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Scientists Make Key Finding Underlying Genetic Stability

Date:
October 5, 2001
Source:
Los Alamos National Laboratory
Summary:
Biologists at the U.S. Department of Energy's Los Alamos National Laboratory have discovered new insights into how two common proteins found in mammalian cells can cause chromosomes to fuse together -mutations that can destroy cells or give rise to cancer.
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LOS ALAMOS, N.M., Oct. 4 2001 - Biologists at the U.S. Department of Energy's Los Alamos National Laboratory have discovered new insights into how two common proteins found in mammalian cells can cause chromosomes to fuse together -mutations that can destroy cells or give rise to cancer.

The research, by Susan Bailey and Edwin Goodwin of Los Alamos' Biosciences Division, was published recently in the journal Science.

Bailey, Goodwin and their colleagues looked at the role of telomeres in protecting chromosome ends. Chromosomes are made of deoxyribonucleic acid - DNA - and are the carriers of genetic information. Human cells contain 22 pairs of chromosomes plus two gender chromosomes. Telomeres are specialized protective structures at the end of each arm of the X-shaped chromosomes.

Without telomeres, natural chromosome ends appear to the cell like broken DNA ends in need of repair. Mutations in certain genes impair the protective function of telomeres leading to inappropriate "repair," in effect causing chromosomes to fuse together end to end. Chromosome end fusions destabilize the orderly transmission of genetic information to the next generation of cells. The Los Alamos researchers studied telomere dysfunction in order to learn more about how a normal telomere works.

Each chromosome has four telomeres. Mammalian telomeres contain a unique DNA sequence, discovered earlier by Los Alamos' Human Genome Project, as well as specialized proteins that together create a protective cap at the ends of chromosome arms.

Bailey and Goodwin looked at the role of two proteins in telomere function. One protein was known to play a role in telomere function and chromosome end capping. The other protein originally was shown to help repair damaged DNA, but later was shown by Bailey and Goodwin to also help protect natural chromosome ends.

The researchers used human cells provided by Titia DeLange of Rockefeller University that contained artificially induced changes to the first protein and mouse cells with mutations in the second protein. Under normal circumstances, when cells divide they produce exact duplicates, including exact duplicates of the chromosomes they contain. Bailey, Goodwin and their colleagues found that the progeny of cells containing the altered proteins often contained chromosomes that had fused with other chromosomes at one arm. The fused chromosomes had a sausage-like appearance and were easy to distinguish from normal chromosomes. Due to their genetic abnormalities, the damaged daughter cells often were unable to thrive.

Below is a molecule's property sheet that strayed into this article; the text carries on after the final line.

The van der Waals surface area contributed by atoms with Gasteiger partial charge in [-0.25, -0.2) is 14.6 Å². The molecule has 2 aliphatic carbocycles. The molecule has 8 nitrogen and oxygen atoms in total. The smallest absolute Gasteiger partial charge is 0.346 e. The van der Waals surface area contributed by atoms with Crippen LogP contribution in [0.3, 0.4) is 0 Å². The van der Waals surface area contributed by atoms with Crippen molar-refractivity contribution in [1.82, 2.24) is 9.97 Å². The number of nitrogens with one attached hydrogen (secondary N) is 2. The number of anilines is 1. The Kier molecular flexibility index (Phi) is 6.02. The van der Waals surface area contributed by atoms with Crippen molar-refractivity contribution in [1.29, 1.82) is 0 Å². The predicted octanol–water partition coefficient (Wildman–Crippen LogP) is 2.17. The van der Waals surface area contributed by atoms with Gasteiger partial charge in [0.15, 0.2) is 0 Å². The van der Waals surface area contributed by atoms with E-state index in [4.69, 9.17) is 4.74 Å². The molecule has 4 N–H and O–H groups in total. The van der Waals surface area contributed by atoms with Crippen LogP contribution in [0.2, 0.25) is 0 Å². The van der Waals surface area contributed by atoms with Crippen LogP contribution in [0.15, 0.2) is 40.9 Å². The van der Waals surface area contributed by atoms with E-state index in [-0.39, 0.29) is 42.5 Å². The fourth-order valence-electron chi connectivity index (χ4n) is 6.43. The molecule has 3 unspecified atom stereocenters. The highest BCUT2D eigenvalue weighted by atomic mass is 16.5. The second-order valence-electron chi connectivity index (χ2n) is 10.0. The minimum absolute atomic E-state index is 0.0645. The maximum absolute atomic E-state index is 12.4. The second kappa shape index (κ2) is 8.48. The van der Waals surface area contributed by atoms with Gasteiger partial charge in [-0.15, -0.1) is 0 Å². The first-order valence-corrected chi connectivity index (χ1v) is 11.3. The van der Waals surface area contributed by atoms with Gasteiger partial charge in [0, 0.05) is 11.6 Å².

The fusing chromosome arms in the dying daughter cells indicated that the malfunction might be associated with telomere replication and indicative that the protein changes induced in the original cells played a role. But Bailey and Goodwin noticed something else - something extraordinary and unexpected.

Using a Los Alamos-developed technique called chromosome-orientation fluorescence in situ hybridization - CO-FISH -that highlights which half strand of the DNA double helix underwent replication during the cell-division process, the researchers determined that the fusion only occurred on specific arms of the chromosomes. What's more, Bailey and Goodwin noticed that fusion never occurred in a chromosome on two arms on the same-side of the "X"; if more than one fusion


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Los Alamos National Laboratory. "Scientists Make Key Finding Underlying Genetic Stability." ScienceDaily. ScienceDaily, 5 October 2001. <www.sciencedaily.com/releases/2001/10/011005065212.htm>.
Los Alamos National Laboratory. (2001, October 5). Scientists Make Key Finding Underlying Genetic Stability. ScienceDaily. Retrieved April 17, 2024 from www.sciencedaily.com/releases/2001/10/011005065212.htm
Los Alamos National Laboratory. "Scientists Make Key Finding Underlying Genetic Stability." ScienceDaily. www.sciencedaily.com/releases/2001/10/011005065212.htm (accessed April 17, 2024).

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